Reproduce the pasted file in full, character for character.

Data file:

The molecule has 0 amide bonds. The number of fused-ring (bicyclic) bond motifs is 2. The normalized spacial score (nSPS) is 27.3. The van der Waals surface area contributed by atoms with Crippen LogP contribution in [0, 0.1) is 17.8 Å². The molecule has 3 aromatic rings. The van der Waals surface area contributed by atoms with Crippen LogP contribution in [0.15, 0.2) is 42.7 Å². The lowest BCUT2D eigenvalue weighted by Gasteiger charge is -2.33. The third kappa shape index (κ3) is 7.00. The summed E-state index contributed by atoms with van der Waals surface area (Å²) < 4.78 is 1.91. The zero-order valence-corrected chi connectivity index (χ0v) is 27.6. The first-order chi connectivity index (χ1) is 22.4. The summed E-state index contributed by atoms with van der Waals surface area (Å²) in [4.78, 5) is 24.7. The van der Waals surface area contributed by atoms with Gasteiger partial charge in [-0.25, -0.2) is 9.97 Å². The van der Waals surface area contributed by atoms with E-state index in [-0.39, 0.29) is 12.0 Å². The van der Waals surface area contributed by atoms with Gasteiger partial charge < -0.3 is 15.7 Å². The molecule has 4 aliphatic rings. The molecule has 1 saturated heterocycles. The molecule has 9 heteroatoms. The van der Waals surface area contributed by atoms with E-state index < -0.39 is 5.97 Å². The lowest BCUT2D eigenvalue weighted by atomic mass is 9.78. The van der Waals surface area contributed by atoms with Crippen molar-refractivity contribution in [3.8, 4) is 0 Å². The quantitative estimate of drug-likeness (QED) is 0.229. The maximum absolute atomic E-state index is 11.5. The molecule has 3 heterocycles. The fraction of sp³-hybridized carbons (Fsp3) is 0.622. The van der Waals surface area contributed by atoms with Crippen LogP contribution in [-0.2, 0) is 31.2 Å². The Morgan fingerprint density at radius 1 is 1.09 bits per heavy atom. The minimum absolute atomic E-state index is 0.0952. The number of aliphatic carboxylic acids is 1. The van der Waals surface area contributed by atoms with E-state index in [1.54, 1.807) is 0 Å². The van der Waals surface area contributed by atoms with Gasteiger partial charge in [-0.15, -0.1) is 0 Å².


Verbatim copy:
The molecule has 0 amide bonds. The number of fused-ring (bicyclic) bond motifs is 2. The normalized spacial score (nSPS) is 27.3. The van der Waals surface area contributed by atoms with Crippen LogP contribution in [0, 0.1) is 17.8 Å². The molecule has 3 aromatic rings. The van der Waals surface area contributed by atoms with Crippen LogP contribution in [0.15, 0.2) is 42.7 Å². The lowest BCUT2D eigenvalue weighted by Gasteiger charge is -2.33. The third kappa shape index (κ3) is 7.00. The summed E-state index contributed by atoms with van der Waals surface area (Å²) < 4.78 is 1.91. The zero-order valence-corrected chi connectivity index (χ0v) is 27.6. The first-order chi connectivity index (χ1) is 22.4. The summed E-state index contributed by atoms with van der Waals surface area (Å²) in [4.78, 5) is 24.7. The van der Waals surface area contributed by atoms with Gasteiger partial charge in [-0.25, -0.2) is 9.97 Å². The van der Waals surface area contributed by atoms with E-state index in [-0.39, 0.29) is 12.0 Å². The van der Waals surface area contributed by atoms with Gasteiger partial charge < -0.3 is 15.7 Å². The molecule has 4 aliphatic rings. The molecule has 1 saturated heterocycles. The molecule has 9 heteroatoms. The van der Waals surface area contributed by atoms with E-state index < -0.39 is 5.97 Å². The lowest BCUT2D eigenvalue weighted by atomic mass is 9.78. The van der Waals surface area contributed by atoms with Crippen molar-refractivity contribution in [3.8, 4) is 0 Å². The quantitative estimate of drug-likeness (QED) is 0.229. The maximum absolute atomic E-state index is 11.5. The molecule has 3 heterocycles. The fraction of sp³-hybridized carbons (Fsp3) is 0.622. The van der Waals surface area contributed by atoms with Crippen LogP contribution in [-0.2, 0) is 31.2 Å². The Morgan fingerprint density at radius 1 is 1.09 bits per heavy atom. The minimum absolute atomic E-state index is 0.0952. The number of aliphatic carboxylic acids is 1. The van der Waals surface area contributed by atoms with E-state index in [1.54, 1.807) is 0 Å². The van der Waals surface area contributed by atoms with Gasteiger partial charge in [-0.15, -0.1) is 0 Å².